SpaceX chief Elon Musk has warned Starlink users in Ukraine that there's a high probability of the service being targeted, as it's the only working non-Russian communications system in some parts of the country. On Twitter, Musk advised people to use Starlink with caution by turning it on only when needed and placing it as far away from other people as possible. He also told users to place light camouflage over the antenna to avoid visual detection.
Important warning: Starlink is the only non-Russian communications system still working in some parts of Ukraine, so probability of being targeted is high. Please use with caution.— Elon Musk (@elonmusk) March 3, 2022
As Reuters reports, Musk's warning comes after John Scott-Railton, a senior researcher at University of Toronto's Citizen Lab project, said Russia could use Starlink's uplink transmissions in Ukraine as beacons for airstrikes. In a lengthy Twitter thread, he explained Russia's extensive experience when it comes to targeting people while they're using satphones and other kinds of satellite technologies.
Re: @elonmusk's starlink donation.— John Scott-Railton (@jsrailton) February 27, 2022
Good to see.
But remember: if #Putin controls the air above #Ukraine, users' uplink transmissions become beacons... for airstrikes.
Some background 1/ pic.twitter.com/0p6J87TtUF
Internet connection has become spotty in Ukraine since the Russian invasion began. The intense combat and explosions in major cities like Kyiv had disrupted the operations of GigaTrans, the country's main internet provider that also supplies connectivity to other networks. SpaceX activated the Starlink broadband internet service in Ukraine following a plea from Mykhailo Fedorov, who serves as the country's Minister of Digital Transformation. The company also quickly sent terminals to the country, which arrived just a couple of days after the service's activation.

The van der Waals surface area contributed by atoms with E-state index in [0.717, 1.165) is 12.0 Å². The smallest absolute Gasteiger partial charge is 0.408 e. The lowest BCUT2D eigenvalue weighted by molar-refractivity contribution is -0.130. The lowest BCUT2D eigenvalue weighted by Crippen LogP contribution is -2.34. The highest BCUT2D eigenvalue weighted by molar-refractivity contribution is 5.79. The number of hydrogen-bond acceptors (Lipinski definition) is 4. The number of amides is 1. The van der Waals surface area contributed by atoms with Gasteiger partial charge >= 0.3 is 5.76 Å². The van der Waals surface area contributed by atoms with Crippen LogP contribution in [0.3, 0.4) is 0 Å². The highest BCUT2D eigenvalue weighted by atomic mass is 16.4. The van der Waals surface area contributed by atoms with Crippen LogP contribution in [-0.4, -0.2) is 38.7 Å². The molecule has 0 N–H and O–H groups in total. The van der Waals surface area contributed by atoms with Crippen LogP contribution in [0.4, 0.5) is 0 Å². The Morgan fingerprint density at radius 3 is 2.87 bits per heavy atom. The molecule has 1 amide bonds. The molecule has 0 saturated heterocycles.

Days after receiving SpaceX's shipment, Fedorov tweeted a photo of a Starlink dish installed and in use on a rooftop. He also asked for ideas on how to keep the antenna powered in the middle of Russia's ongoing attacks. Musk responded that SpaceX is updating the terminal's software to reduce its peak power consumption and so that it can be powered from a car's cigarette lighter socket. He also said the company enabled mobile roaming so that a Starlink antenna can maintain its signal even on a moving vehicle.
A consultant in satellite communications told Reuters that Starlink terminals weren't designed to be used while in motion, so it's not quite clear what Musk meant. One user in California stuck a Starlink antenna to the hood of his car for internet connectivity, though — they even got a ticket for it. SpaceX has also long been planning to connect moving vehicles to the Starlink network and previewed a ruggedized version of the service's dish meant for ships, aircraft and bigger land vehicles like RVs last year.